Mirror Mirror, the candy-colored vision of director Tarsem Singh, is the latest take on a classic fairy tale, with Lily Collins filling the shoes of Snow White and Julia Roberts as her nemesis, the wicked queen. But even with a solid cast and Singh's risk-taking aesthetic, the uneven script and undeveloped characters reduce it to a retread of an old story with a very pretty look. You know how it goes: the queen married Snow White's father, and after he dies, she sets about to get rid of anyone prettier than herself. That makes Snow White target No. 1, and when the girl is run out of the kingdom, she's forced to take shelter with a group of outlaw dwarves in the forest, becoming their caretaker of sorts. In this version, Snow White becomes their vigilante leader, while the perspective is largely from the wicked queen, who's trying to solve her financial problems by marrying rich Prince Alcott (the very dreamy Armie Hammer). While these twists are cute tweaks of the well-known tale, they don't make the story different enough, and the film drags on toward its obvious conclusion.
Singh is known for his bold, arresting aesthetic, like in films The Cell and Immortals, and he definitely has fun reimagining the setting of Snow White and her fairyland. It's clear that he's reining in the weirdness to give the film wider appeal, but some unusual elements sneak in there, like some creepy villainous puppets and a scene with the queen's downright gross beautifying routine. As polarizing as those scenes may be, the movie could have used some more weirdness, if only to give it a clearer angle. Sadly, the creativity is used up on the visuals, and the rest of the film suffers.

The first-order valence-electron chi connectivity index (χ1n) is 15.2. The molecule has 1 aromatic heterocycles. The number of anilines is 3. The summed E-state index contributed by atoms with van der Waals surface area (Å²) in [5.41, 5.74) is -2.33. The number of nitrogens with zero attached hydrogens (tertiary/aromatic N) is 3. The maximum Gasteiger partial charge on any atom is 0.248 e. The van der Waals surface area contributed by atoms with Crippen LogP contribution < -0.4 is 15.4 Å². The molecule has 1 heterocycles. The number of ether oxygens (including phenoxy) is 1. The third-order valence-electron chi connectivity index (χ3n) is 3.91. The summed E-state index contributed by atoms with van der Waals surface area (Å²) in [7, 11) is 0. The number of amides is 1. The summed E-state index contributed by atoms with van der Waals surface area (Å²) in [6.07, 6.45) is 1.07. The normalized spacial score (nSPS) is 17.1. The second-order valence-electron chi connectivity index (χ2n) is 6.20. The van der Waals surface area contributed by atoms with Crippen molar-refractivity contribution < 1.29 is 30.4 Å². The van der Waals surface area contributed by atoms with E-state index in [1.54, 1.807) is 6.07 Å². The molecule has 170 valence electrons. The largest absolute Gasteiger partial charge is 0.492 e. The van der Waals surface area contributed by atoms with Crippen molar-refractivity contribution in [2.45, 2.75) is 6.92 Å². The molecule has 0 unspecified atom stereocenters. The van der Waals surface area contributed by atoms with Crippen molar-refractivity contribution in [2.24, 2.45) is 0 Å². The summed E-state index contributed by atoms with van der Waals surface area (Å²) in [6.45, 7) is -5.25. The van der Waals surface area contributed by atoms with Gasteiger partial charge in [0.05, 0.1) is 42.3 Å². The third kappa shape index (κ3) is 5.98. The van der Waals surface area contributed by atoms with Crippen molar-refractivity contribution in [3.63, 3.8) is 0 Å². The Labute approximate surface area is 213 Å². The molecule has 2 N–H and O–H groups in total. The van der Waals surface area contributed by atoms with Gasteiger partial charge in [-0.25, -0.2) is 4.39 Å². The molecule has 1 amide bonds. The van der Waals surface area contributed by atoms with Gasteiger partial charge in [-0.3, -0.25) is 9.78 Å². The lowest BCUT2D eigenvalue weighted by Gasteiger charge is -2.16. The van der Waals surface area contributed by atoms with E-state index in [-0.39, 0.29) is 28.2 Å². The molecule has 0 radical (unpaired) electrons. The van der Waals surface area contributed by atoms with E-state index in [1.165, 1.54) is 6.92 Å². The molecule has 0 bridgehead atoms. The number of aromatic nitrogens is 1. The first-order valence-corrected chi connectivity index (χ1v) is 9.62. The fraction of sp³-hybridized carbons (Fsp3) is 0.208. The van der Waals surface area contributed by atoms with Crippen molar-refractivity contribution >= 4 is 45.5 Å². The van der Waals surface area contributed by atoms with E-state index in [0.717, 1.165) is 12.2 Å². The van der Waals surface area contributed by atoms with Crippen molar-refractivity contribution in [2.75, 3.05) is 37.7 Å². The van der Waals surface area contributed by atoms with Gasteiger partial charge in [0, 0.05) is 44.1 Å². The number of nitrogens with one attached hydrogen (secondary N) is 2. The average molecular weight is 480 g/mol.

To find out why else I was disappointed by Mirror Mirror, just keep reading.
There are some laughs scattered through the movie, mostly delivered by Roberts as the queen. While Roberts is capable of sinking her teeth into a deliciously devious role, this version of the queen is pretty innocuous. Yes, she does cruel things like banish Snow White from the kingdom, but it rarely comes off as bloodthirsty or desperate. I was looking forward to Roberts being as evil and over-the-top as possible, but the character isn't even really that mean (and she's mostly concerned with money rather than being insanely jealous). Though she could have had more fun, Roberts's queen is pretty de-clawed.
The highlight of the movie is Hammer, who's perfectly cast as the prince. He's arrogant and brave, dashing and gorgeous — every bit of what a fairy-tale prince should be. Prince Alcott is the character with the most personality, and with the disarming, funny Hammer playing him, he's the one you want to see the most of. Instead, we spend the bulk of our time with the queen or Snow White, and while Collins is breathtaking, her Snow White has very little depth. She's sweet, and eventually she does pick up a sword, but that's not something we've never seen a princess do before.
It's hard to get invested in any of Mirror Mirror's characters. We don't learn anything about the queen to make us feel sympathy for her, and Snow White's blandness doesn't make us want to root for her, either. Mirror Mirror doesn't just have a lack of heroes and villains; the tone never becomes clear, and while it feels like a comedy, there aren't enough laughs to convince me of that. It's a predicament that even a prince as charming as Armie Hammer can't fix.
Photos courtesy of Relativity Media